From what I read in my little research, Francis Gideon mostly writes LGBTQ* fiction, and The Invisibles is no exception. It is obvious that Mike, the main character, has feelings for Johnny, his new friend, and as I kept reading I realized this was a “guy-discovers-he’s-gay” kind of story.

I don’t know how I felt about the fact that the author sort of “used” the events of 9/11 as an excuse to make the story more interesting. You see, in the first scene our characters are in the classroom when the principal tells them what just happened to the Twin Towers. The events of September 11th become a topic of conversation for our main character and his love interest, but to me, adding that as a “background” event was totally unnecessary and kind of insensitive.

It had been a while since I read and reviewed a NetGalley ARC, but I promise there are more where this came from. If you have any LGBTQ* suggestions, send them my way because I feel that I’ve been lacking some good queer reads in my life.

Happy reading!

Love, Miss Camila

I’ve Been a Bad Ally

I’ve Been a Bad Ally

Hello and happy Wednesday. I usually try to read my fair share of LGBTQ* books, but I don’t know why I haven’t in a while. The last LGBTQ* book I’ve read in I don’t know how long was The Summer I Wasn’t Me by Jessica Verdi, and it made up for the months in which I’ve been a bad ally.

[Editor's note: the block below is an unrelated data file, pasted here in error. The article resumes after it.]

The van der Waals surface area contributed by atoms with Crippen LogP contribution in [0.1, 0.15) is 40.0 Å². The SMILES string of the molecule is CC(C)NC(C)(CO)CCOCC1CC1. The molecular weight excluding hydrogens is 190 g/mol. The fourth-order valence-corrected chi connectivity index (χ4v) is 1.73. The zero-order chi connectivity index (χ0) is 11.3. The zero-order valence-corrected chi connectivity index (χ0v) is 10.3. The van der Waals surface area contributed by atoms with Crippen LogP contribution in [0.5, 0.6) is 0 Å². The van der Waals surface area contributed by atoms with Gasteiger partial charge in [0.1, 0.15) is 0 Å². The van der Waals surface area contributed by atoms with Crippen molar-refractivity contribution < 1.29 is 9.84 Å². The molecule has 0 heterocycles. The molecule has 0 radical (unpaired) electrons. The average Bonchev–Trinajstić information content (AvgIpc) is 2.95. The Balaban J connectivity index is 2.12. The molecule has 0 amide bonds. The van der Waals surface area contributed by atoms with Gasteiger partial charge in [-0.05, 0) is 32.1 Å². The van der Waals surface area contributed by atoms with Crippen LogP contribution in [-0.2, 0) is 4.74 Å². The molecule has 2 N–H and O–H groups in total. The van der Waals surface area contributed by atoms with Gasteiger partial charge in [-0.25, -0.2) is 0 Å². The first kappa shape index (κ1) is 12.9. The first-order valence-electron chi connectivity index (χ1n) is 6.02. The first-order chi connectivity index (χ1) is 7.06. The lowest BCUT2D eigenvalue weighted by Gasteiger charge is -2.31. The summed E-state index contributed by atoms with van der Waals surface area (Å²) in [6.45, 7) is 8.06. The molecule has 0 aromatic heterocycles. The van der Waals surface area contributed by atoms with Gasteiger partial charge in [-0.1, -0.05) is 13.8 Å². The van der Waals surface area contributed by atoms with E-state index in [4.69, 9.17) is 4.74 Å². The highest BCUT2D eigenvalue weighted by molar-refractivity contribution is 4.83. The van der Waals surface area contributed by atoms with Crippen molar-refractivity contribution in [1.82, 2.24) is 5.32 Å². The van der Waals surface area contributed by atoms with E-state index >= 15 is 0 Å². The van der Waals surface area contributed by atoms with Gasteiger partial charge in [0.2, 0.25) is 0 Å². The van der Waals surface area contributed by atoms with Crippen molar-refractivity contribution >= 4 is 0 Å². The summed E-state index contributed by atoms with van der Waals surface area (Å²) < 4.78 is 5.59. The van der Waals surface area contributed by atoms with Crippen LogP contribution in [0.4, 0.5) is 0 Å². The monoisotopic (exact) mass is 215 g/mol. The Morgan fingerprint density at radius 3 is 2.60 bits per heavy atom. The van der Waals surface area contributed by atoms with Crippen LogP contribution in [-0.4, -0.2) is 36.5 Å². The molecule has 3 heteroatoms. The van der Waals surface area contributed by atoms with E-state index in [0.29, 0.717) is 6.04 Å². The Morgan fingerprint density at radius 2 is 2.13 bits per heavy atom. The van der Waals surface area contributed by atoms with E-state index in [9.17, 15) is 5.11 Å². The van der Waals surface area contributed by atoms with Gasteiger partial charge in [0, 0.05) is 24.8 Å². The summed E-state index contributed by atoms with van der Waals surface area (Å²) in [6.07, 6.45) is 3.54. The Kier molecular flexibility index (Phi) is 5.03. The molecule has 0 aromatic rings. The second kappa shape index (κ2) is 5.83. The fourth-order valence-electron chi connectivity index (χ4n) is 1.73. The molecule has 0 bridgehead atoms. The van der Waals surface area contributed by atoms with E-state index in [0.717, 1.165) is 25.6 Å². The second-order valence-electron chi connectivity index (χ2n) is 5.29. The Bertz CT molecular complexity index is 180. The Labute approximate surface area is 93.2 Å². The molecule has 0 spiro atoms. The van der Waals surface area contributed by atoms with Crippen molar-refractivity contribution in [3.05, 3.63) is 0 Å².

I liked this book from the beginning because it starts setting the scene for the reader, describing the location and a little bit of the plot and the characters without telling right away what’s going on.

Now, when we are finally introduced to the core of the plot, the story gets a vibe similar to The Miseducation of Cameron Post by Emily M. Danforth, which is a total LGBTQ* must. If you’ve read both stories, you’ll know why I think they have a similar vibe. For me, it was one more reason to love this book.

I think I’ve read my fair share of LGBTQ* books, but this story was different from what I’ve already read. Lexi, the main character, is going to a camp to basically stop being gay, which is a common scenario for this kind of novels. The difference is that Lexi seems to actually want the camp to work. That fact itself makes this read stand out, and is very promising.

I also really like the fact that there is a back story, and that this is not just about Lexi and her experience in camp. There’s family drama, and Lexi appears to be the one taking care of her mother and not the other way around.

Of course, this is YA, so there has to be romance. There’s an insta crush, but in this story it’s super cute, so I totally let it slide.

The way this story is constructed is amazing because it’s full of tiny flashbacks that help us understand Lexi and her reasons for going to camp. I’m always down for flashbacks in a story and I think they make it way more interesting.

Because this story is set in a camp, it did remind me of But I’m a Cheerleader, but of course, unlike the movie, this is not a parody. This story is by no means a comedy, and there are bits that some people might find triggering. For me, it is a total LGBT* must and I’m happy to have read it.

As always, if you know of a similar book that I might like, please share it in the comments below and I’ll be sure to read and review it.

Happy reading!

Love, Miss Camila